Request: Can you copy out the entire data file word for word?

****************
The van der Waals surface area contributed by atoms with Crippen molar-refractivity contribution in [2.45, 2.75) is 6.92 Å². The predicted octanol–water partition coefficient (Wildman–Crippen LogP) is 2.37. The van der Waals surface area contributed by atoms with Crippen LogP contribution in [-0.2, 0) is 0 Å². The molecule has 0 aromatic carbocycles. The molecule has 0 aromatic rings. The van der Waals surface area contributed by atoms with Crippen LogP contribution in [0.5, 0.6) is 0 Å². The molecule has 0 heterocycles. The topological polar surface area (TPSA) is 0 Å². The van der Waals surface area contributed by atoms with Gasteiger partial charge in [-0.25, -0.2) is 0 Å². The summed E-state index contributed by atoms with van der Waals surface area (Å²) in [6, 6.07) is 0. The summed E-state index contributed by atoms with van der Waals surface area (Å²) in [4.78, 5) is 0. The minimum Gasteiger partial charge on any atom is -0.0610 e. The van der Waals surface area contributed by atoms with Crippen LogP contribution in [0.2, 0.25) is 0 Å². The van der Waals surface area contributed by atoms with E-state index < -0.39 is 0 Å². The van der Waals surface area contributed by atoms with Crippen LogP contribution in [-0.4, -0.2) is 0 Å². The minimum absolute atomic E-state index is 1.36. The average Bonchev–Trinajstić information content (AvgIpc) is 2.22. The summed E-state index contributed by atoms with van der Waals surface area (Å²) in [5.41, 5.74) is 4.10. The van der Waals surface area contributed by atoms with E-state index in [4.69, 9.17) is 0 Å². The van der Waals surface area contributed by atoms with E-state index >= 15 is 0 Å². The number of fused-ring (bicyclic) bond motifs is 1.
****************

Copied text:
The van der Waals surface area contributed by atoms with Crippen molar-refractivity contribution in [2.45, 2.75) is 6.92 Å². The predicted octanol–water partition coefficient (Wildman–Crippen LogP) is 2.37. The van der Waals surface area contributed by atoms with Crippen LogP contribution in [-0.2, 0) is 0 Å². The molecule has 0 aromatic carbocycles. The molecule has 0 aromatic rings. The van der Waals surface area contributed by atoms with Crippen LogP contribution in [0.5, 0.6) is 0 Å². The molecule has 0 heterocycles. The topological polar surface area (TPSA) is 0 Å². The van der Waals surface area contributed by atoms with Gasteiger partial charge in [-0.25, -0.2) is 0 Å². The summed E-state index contributed by atoms with van der Waals surface area (Å²) in [6, 6.07) is 0. The summed E-state index contributed by atoms with van der Waals surface area (Å²) in [4.78, 5) is 0. The minimum Gasteiger partial charge on any atom is -0.0610 e. The van der Waals surface area contributed by atoms with Crippen LogP contribution in [0.2, 0.25) is 0 Å². The van der Waals surface area contributed by atoms with E-state index < -0.39 is 0 Å². The van der Waals surface area contributed by atoms with Crippen LogP contribution in [-0.4, -0.2) is 0 Å². The minimum absolute atomic E-state index is 1.36. The average Bonchev–Trinajstić information content (AvgIpc) is 2.22. The summed E-state index contributed by atoms with van der Waals surface area (Å²) in [5.41, 5.74) is 4.10. The van der Waals surface area contributed by atoms with E-state index in [4.69, 9.17) is 0 Å². The van der Waals surface area contributed by atoms with E-state index >= 15 is 0 Å². The number of fused-ring (bicyclic) bond motifs is 1.